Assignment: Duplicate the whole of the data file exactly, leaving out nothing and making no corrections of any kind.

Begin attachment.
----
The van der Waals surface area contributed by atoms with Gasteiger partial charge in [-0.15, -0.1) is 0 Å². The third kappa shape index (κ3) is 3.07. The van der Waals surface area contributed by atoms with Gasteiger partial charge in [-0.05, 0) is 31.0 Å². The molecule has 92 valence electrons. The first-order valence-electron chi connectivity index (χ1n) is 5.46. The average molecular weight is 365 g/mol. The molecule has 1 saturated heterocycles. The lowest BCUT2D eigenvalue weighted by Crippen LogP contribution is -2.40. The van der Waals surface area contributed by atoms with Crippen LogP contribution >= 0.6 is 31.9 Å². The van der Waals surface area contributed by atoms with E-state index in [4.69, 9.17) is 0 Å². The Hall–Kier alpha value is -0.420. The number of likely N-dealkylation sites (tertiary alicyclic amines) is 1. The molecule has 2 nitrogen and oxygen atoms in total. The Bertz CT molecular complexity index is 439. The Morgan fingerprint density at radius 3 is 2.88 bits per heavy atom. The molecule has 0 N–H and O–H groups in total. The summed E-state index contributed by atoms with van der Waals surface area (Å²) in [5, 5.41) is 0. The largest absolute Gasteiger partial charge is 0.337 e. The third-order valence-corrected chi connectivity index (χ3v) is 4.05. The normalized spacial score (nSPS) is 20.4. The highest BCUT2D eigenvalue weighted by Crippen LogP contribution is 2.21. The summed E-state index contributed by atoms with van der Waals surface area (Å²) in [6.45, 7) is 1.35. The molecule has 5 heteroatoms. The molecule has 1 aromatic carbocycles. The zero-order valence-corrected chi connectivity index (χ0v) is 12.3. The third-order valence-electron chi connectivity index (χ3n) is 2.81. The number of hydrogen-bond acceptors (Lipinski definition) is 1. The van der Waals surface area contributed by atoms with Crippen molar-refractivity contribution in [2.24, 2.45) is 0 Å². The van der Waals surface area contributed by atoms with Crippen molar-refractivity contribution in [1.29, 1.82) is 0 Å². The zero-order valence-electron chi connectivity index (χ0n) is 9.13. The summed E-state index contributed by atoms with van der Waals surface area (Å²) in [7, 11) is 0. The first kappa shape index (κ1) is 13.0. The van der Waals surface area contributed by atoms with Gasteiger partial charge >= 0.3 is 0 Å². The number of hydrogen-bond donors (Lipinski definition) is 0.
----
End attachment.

The van der Waals surface area contributed by atoms with Gasteiger partial charge in [-0.15, -0.1) is 0 Å². The third kappa shape index (κ3) is 3.07. The van der Waals surface area contributed by atoms with Gasteiger partial charge in [-0.05, 0) is 31.0 Å². The molecule has 92 valence electrons. The first-order valence-electron chi connectivity index (χ1n) is 5.46. The average molecular weight is 365 g/mol. The molecule has 1 saturated heterocycles. The lowest BCUT2D eigenvalue weighted by Crippen LogP contribution is -2.40. The van der Waals surface area contributed by atoms with Crippen LogP contribution >= 0.6 is 31.9 Å². The van der Waals surface area contributed by atoms with E-state index in [4.69, 9.17) is 0 Å². The Hall–Kier alpha value is -0.420. The number of likely N-dealkylation sites (tertiary alicyclic amines) is 1. The molecule has 2 nitrogen and oxygen atoms in total. The Bertz CT molecular complexity index is 439. The Morgan fingerprint density at radius 3 is 2.88 bits per heavy atom. The molecule has 0 N–H and O–H groups in total. The summed E-state index contributed by atoms with van der Waals surface area (Å²) in [5, 5.41) is 0. The largest absolute Gasteiger partial charge is 0.337 e. The third-order valence-corrected chi connectivity index (χ3v) is 4.05. The normalized spacial score (nSPS) is 20.4. The highest BCUT2D eigenvalue weighted by Crippen LogP contribution is 2.21. The summed E-state index contributed by atoms with van der Waals surface area (Å²) in [6.45, 7) is 1.35. The molecule has 5 heteroatoms. The molecule has 1 aromatic carbocycles. The zero-order valence-corrected chi connectivity index (χ0v) is 12.3. The third-order valence-electron chi connectivity index (χ3n) is 2.81. The number of hydrogen-bond acceptors (Lipinski definition) is 1. The van der Waals surface area contributed by atoms with Crippen molar-refractivity contribution in [2.24, 2.45) is 0 Å². The van der Waals surface area contributed by atoms with Crippen molar-refractivity contribution in [1.29, 1.82) is 0 Å². The zero-order valence-electron chi connectivity index (χ0n) is 9.13. The summed E-state index contributed by atoms with van der Waals surface area (Å²) in [7, 11) is 0. The first kappa shape index (κ1) is 13.0. The van der Waals surface area contributed by atoms with Gasteiger partial charge >= 0.3 is 0 Å². The number of hydrogen-bond donors (Lipinski definition) is 0.